Dsr303's picture

fired up my wood oven yesterday for first time this season. Made my whole dinner in it even desert. Next nice day I’m ready for bread

Danni3ll3's picture


It was time to start clearing out the fridge of ends and bits of stuff, mostly dried fruit, left over from previous bakes. Unfortunately, I didn’t get through all the bits but a lot of them found themselves into this bread.


Makes 3 loaves



151 g freshly milled sifted Red Fife flour (170 g Red Fife berries)

152 g freshly milled sifted Kamut flour (170 g Kamut berries)

97 g freshly milled sifted Einkorn flour (115 g Einkorn berries)

552 g unbleached flour

50 g freshly ground flax seeds

650 g water

20 pink Himalayan salt

30 g yogurt

266 g of 80% hydration levain (procedure outlined in recipe)



50 g bulgur

50 g hemp hearts

25 g sesame seeds

125 g of mixed dried fruit (thompson and golden raisins, chopped dates, mixed peel and currants)

30 g honey

200 g boiling water


Two days before:

  1. Mill all berries and sift out the bran. Reserve the bran for the levain and for topping the loaves. 
  2. Place all flours and ground flax seed in a bowl or bucket, cover and reserve.
  3. Take 5 g of your starter and feed it 15 g each of water and reserved bran. Let sit for at least 24 hours, stirring every 8 hours or so. There will be no visible rise or bubbling but you can tell it is active by smelling it.

The night before:

  1. Toast the bulgur, hemp hearts and sesame seeds in a dry frying pan. Add the mixed fruit, the honey and the boiling water. Cover and leave overnight.
  2. Before bed, feed the starter 128 g of water and 160 g bread flour. This will triple by the morning. Stir down and let rise again until you are ready for it. (This makes a bit more than you need.)


  1. Add add-ins to the reserved flax/flours and mix in the water. Make sure that all the flour is hydrated. Let sit for an hour and half to 2 hours.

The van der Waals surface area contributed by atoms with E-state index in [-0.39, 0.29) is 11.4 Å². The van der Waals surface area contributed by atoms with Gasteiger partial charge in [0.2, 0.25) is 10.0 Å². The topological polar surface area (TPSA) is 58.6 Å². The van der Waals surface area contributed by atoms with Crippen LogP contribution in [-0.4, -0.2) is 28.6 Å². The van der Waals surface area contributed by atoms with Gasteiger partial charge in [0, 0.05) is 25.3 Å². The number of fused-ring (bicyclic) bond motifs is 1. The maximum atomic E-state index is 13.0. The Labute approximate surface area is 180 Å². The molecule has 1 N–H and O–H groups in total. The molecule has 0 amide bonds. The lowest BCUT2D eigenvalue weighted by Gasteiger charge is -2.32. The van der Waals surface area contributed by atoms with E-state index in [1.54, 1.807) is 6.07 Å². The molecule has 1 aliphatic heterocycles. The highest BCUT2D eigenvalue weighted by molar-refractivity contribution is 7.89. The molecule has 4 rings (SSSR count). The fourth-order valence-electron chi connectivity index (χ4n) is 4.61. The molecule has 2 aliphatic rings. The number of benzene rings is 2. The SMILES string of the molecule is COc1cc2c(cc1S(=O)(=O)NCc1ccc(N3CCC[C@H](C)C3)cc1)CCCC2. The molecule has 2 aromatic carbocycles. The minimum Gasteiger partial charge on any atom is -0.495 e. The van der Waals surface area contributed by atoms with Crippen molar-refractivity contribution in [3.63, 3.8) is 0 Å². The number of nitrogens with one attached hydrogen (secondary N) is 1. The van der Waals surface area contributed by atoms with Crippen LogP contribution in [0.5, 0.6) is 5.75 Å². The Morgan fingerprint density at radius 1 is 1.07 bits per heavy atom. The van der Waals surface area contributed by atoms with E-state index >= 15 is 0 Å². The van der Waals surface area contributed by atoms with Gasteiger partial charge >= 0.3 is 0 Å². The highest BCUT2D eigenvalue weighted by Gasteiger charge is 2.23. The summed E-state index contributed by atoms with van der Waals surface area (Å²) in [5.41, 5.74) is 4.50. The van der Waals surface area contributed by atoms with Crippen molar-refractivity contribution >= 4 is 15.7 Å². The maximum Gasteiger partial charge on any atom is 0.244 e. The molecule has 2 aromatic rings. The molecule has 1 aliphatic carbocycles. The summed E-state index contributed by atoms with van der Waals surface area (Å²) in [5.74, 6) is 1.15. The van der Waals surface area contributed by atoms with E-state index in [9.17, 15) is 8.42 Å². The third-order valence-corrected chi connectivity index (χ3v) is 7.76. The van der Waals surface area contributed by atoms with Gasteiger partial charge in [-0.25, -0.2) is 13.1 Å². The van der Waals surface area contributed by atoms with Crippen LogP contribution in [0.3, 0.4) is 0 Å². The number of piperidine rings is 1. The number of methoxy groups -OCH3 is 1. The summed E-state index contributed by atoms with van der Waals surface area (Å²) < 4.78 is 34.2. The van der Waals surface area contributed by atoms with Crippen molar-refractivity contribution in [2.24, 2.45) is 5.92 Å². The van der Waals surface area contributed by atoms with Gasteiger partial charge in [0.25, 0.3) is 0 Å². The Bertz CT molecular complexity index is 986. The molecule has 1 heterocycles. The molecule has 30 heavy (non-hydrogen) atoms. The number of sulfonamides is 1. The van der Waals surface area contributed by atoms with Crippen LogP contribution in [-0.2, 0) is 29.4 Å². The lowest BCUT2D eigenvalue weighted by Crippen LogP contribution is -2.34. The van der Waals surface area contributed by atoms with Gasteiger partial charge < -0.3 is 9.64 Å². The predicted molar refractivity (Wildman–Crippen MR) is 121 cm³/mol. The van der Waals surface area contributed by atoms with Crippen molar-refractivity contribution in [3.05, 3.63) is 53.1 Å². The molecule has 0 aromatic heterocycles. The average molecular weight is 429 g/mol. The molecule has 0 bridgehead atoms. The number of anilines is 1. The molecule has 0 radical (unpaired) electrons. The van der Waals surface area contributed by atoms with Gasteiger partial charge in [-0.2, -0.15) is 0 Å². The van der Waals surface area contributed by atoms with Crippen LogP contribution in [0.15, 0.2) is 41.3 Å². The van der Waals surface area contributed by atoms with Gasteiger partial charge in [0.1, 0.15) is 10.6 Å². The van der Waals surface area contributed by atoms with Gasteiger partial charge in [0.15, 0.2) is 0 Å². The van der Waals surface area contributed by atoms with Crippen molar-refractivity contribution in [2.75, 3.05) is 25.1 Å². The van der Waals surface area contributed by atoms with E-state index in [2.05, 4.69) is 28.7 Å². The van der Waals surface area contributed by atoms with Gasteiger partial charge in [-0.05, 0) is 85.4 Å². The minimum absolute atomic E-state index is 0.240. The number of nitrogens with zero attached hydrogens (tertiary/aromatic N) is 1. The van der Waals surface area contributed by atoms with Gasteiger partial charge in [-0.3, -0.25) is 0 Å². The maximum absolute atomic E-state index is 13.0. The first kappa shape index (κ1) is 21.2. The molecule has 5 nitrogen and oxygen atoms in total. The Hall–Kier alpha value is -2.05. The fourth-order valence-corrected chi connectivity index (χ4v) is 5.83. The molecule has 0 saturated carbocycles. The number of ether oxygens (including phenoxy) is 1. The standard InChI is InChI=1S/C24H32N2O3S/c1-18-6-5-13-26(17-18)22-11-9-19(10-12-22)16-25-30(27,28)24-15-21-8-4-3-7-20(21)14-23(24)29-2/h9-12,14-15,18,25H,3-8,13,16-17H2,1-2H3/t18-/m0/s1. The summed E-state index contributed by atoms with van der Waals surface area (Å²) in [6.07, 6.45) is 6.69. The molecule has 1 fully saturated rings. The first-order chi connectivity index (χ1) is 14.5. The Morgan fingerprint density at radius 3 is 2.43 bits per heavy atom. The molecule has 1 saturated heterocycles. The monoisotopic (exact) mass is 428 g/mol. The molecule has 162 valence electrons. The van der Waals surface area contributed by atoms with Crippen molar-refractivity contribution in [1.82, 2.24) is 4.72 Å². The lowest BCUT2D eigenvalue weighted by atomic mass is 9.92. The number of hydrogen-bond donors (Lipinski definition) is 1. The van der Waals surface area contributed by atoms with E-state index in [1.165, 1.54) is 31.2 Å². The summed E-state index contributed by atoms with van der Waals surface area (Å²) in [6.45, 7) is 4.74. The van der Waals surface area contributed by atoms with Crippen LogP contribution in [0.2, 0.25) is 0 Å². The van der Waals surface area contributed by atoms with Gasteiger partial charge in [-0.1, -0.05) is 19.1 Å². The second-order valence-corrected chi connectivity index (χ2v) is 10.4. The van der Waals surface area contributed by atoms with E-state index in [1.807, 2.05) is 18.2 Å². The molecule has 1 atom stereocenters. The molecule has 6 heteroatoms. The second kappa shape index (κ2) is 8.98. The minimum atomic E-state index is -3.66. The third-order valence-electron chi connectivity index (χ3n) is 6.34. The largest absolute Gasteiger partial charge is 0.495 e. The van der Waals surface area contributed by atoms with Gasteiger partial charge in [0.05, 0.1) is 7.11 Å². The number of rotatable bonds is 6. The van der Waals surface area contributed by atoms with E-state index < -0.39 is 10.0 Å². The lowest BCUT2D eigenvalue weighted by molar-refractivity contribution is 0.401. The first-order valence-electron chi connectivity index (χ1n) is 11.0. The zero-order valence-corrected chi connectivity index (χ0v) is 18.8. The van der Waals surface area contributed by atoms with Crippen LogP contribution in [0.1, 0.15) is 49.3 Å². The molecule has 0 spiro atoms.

2. Mix in the salt, the yogurt and 266 g of the levain. Ensure that everything is well integrated and that you can see some gluten development. Place in a warm spot (~82F).
  3. Do 4 sets of folds each a half hour apart and let rise until 80-90%. The dough should be very aerated and you should see bubbles on the edges where it meets the walls of the container.
  4. Carefully remove the dough from its container (try to not deflate it), and divide into 3 equal portions (~816 g). Loosely shape into a boule and let rest for 20 minutes. Reshape the balls into boules and tighten the skin by spinning each ball like a top on a bare spot of the counter. 
  5. Sprinkle some of the bran into the rice/ap floured bannetons and then place the dough seam side down. Cover and place in a cold fridge (37F) for the night.


  1. Preheat the oven and the pots to 450F for an hour. Place parchment rounds in the bottom of each pot and carefully place the boules seam side up. Cover and bake for 25 minutes at 425F. Uncover and bake for a further 20 minutes at 400F. I bake these at a slightly lower temperature to prevent burning because of the fruit and the honey. Final internal temp should be at least 205F.



SylviaH's picture

Hello Freshloafers!  It's been a while.  I wanted to update a few things.  Mainly me : )   Looks like I could use some practice posting !

Always nice to check in once in a while and see so many of my favorite bakers, baking!

Here's a little helpful hint I came up with for making a fast banneton for your loaves.  Maybe other's have used this idea but I have never seen it.  SIMPLY use the top half of an egg carton...walla, instant banneton.  Just line it with parchment paper.

I baked 3 loaves today.  Using trailrunners suggested use of the roaster pan.  I wanted a fast heat up as these loaves were no particular formula.  I just wanted to use up some extra starter. The roaster pan worked great, other than the loaves burning a little on the bottom.  I sum that up to having to place the large RP in my larger bottom oven that heats from the bottom.   I particularly liked the less heating time before baking.  It's starting to warm up in San Diego. 


I love French Macarons!  This one simply has an eatable wafer I placed upon it.  Lately I've been having fun doing artfully decorated cookies.  A few can take hours of work.  But I find it relaxing and enjoyable.  They are best frozen and given away : )

Life's Good,  Keep on Baking!